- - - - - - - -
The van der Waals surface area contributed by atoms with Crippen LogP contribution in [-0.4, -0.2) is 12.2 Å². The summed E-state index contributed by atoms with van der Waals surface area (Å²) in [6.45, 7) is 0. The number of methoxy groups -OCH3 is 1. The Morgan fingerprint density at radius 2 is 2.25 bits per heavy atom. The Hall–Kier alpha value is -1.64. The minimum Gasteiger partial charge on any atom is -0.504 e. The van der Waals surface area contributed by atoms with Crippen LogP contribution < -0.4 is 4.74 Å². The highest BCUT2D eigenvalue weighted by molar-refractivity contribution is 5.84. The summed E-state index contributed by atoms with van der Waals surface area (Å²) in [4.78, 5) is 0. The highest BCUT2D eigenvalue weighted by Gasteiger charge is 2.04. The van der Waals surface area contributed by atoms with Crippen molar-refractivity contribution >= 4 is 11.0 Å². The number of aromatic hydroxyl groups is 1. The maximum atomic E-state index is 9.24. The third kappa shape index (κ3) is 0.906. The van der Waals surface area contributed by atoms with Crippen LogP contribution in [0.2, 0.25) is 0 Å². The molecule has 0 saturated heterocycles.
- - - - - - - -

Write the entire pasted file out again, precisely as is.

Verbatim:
The van der Waals surface area contributed by atoms with Crippen LogP contribution in [-0.4, -0.2) is 12.2 Å². The summed E-state index contributed by atoms with van der Waals surface area (Å²) in [6.45, 7) is 0. The number of methoxy groups -OCH3 is 1. The Morgan fingerprint density at radius 2 is 2.25 bits per heavy atom. The Hall–Kier alpha value is -1.64. The minimum Gasteiger partial charge on any atom is -0.504 e. The van der Waals surface area contributed by atoms with Crippen LogP contribution < -0.4 is 4.74 Å². The highest BCUT2D eigenvalue weighted by molar-refractivity contribution is 5.84. The summed E-state index contributed by atoms with van der Waals surface area (Å²) in [4.78, 5) is 0. The highest BCUT2D eigenvalue weighted by Gasteiger charge is 2.04. The van der Waals surface area contributed by atoms with Crippen molar-refractivity contribution >= 4 is 11.0 Å². The number of aromatic hydroxyl groups is 1. The maximum atomic E-state index is 9.24. The third kappa shape index (κ3) is 0.906. The van der Waals surface area contributed by atoms with Crippen LogP contribution in [0.2, 0.25) is 0 Å². The molecule has 0 saturated heterocycles.